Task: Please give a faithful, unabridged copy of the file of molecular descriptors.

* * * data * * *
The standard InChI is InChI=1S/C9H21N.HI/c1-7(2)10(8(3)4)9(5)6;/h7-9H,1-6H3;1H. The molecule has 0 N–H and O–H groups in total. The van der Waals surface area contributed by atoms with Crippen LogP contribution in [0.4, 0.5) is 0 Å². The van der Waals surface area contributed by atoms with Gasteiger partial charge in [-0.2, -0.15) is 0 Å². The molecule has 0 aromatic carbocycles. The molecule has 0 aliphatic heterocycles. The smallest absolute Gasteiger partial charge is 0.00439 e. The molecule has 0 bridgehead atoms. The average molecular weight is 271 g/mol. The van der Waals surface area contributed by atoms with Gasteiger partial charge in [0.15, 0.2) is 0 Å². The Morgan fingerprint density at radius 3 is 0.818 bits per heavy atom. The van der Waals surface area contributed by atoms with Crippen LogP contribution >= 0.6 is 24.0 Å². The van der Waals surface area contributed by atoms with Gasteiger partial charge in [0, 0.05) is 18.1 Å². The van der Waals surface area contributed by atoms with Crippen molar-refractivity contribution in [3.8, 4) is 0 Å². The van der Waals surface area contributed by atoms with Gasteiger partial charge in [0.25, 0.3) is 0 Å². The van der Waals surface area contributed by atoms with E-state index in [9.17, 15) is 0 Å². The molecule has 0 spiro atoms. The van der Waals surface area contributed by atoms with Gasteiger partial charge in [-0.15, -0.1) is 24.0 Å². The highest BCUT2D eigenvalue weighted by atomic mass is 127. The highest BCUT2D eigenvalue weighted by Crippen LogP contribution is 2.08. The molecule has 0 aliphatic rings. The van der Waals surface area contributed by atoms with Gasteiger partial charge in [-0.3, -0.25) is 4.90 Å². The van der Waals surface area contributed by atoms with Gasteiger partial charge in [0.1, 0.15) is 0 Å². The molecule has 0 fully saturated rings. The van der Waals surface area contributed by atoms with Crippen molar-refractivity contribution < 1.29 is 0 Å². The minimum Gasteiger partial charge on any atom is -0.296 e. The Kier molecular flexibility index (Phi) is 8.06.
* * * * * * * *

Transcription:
The standard InChI is InChI=1S/C9H21N.HI/c1-7(2)10(8(3)4)9(5)6;/h7-9H,1-6H3;1H. The molecule has 0 N–H and O–H groups in total. The van der Waals surface area contributed by atoms with Crippen LogP contribution in [0.4, 0.5) is 0 Å². The van der Waals surface area contributed by atoms with Gasteiger partial charge in [-0.2, -0.15) is 0 Å². The molecule has 0 aromatic carbocycles. The molecule has 0 aliphatic heterocycles. The smallest absolute Gasteiger partial charge is 0.00439 e. The molecule has 0 bridgehead atoms. The average molecular weight is 271 g/mol. The van der Waals surface area contributed by atoms with Gasteiger partial charge in [0.15, 0.2) is 0 Å². The Morgan fingerprint density at radius 3 is 0.818 bits per heavy atom. The van der Waals surface area contributed by atoms with Crippen LogP contribution >= 0.6 is 24.0 Å². The van der Waals surface area contributed by atoms with Gasteiger partial charge in [0, 0.05) is 18.1 Å². The van der Waals surface area contributed by atoms with Crippen molar-refractivity contribution in [3.8, 4) is 0 Å². The van der Waals surface area contributed by atoms with Gasteiger partial charge in [0.25, 0.3) is 0 Å². The van der Waals surface area contributed by atoms with E-state index in [9.17, 15) is 0 Å². The molecule has 0 spiro atoms. The van der Waals surface area contributed by atoms with Gasteiger partial charge in [-0.15, -0.1) is 24.0 Å². The highest BCUT2D eigenvalue weighted by atomic mass is 127. The highest BCUT2D eigenvalue weighted by Crippen LogP contribution is 2.08. The molecule has 0 aliphatic rings. The van der Waals surface area contributed by atoms with Gasteiger partial charge in [-0.3, -0.25) is 4.90 Å². The van der Waals surface area contributed by atoms with Gasteiger partial charge in [0.1, 0.15) is 0 Å². The molecule has 0 fully saturated rings. The van der Waals surface area contributed by atoms with Crippen molar-refractivity contribution < 1.29 is 0 Å². The minimum Gasteiger partial charge on any atom is -0.296 e. The Kier molecular flexibility index (Phi) is 8.06.